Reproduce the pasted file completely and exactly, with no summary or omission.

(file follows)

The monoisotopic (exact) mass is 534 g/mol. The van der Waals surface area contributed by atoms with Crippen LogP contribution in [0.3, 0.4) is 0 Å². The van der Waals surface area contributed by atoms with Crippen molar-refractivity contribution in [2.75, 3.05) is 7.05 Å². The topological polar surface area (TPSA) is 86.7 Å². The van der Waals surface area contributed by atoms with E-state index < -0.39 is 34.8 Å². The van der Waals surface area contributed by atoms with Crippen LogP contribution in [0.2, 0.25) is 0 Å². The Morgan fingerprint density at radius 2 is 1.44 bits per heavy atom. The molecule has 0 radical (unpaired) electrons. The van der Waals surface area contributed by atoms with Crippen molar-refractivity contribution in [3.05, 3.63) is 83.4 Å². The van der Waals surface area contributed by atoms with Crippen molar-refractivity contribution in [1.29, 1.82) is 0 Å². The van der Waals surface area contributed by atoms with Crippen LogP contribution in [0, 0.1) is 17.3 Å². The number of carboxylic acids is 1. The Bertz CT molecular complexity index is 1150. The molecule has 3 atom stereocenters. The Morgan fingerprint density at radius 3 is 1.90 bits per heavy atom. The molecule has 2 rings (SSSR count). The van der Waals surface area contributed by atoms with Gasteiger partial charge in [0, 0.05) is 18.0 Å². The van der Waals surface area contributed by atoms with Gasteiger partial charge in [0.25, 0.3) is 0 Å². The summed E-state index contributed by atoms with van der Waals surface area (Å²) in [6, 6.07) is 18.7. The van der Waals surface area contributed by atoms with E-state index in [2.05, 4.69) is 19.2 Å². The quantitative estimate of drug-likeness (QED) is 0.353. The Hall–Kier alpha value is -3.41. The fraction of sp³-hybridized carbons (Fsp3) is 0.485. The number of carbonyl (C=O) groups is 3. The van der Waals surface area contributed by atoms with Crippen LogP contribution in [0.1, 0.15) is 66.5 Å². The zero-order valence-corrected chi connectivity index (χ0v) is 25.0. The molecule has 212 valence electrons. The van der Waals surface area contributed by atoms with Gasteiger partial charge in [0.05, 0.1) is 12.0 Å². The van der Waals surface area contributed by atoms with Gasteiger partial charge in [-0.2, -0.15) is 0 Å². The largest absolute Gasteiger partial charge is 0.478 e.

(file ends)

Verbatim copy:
The monoisotopic (exact) mass is 534 g/mol. The van der Waals surface area contributed by atoms with Crippen LogP contribution in [0.3, 0.4) is 0 Å². The van der Waals surface area contributed by atoms with Crippen molar-refractivity contribution in [2.75, 3.05) is 7.05 Å². The topological polar surface area (TPSA) is 86.7 Å². The van der Waals surface area contributed by atoms with E-state index < -0.39 is 34.8 Å². The van der Waals surface area contributed by atoms with Crippen LogP contribution in [0.2, 0.25) is 0 Å². The Morgan fingerprint density at radius 2 is 1.44 bits per heavy atom. The molecule has 0 radical (unpaired) electrons. The van der Waals surface area contributed by atoms with Crippen molar-refractivity contribution in [3.05, 3.63) is 83.4 Å². The van der Waals surface area contributed by atoms with Crippen molar-refractivity contribution in [1.29, 1.82) is 0 Å². The van der Waals surface area contributed by atoms with Crippen LogP contribution in [0, 0.1) is 17.3 Å². The number of carboxylic acids is 1. The Bertz CT molecular complexity index is 1150. The molecule has 3 atom stereocenters. The Morgan fingerprint density at radius 3 is 1.90 bits per heavy atom. The molecule has 2 rings (SSSR count). The van der Waals surface area contributed by atoms with Gasteiger partial charge in [0, 0.05) is 18.0 Å². The van der Waals surface area contributed by atoms with Gasteiger partial charge in [0.25, 0.3) is 0 Å². The summed E-state index contributed by atoms with van der Waals surface area (Å²) in [6, 6.07) is 18.7. The van der Waals surface area contributed by atoms with E-state index in [2.05, 4.69) is 19.2 Å². The quantitative estimate of drug-likeness (QED) is 0.353. The Hall–Kier alpha value is -3.41. The fraction of sp³-hybridized carbons (Fsp3) is 0.485. The number of carbonyl (C=O) groups is 3. The van der Waals surface area contributed by atoms with Crippen LogP contribution in [0.1, 0.15) is 66.5 Å². The zero-order valence-corrected chi connectivity index (χ0v) is 25.0. The molecule has 212 valence electrons. The van der Waals surface area contributed by atoms with Gasteiger partial charge in [0.05, 0.1) is 12.0 Å². The van der Waals surface area contributed by atoms with Gasteiger partial charge in [-0.2, -0.15) is 0 Å². The largest absolute Gasteiger partial charge is 0.478 e.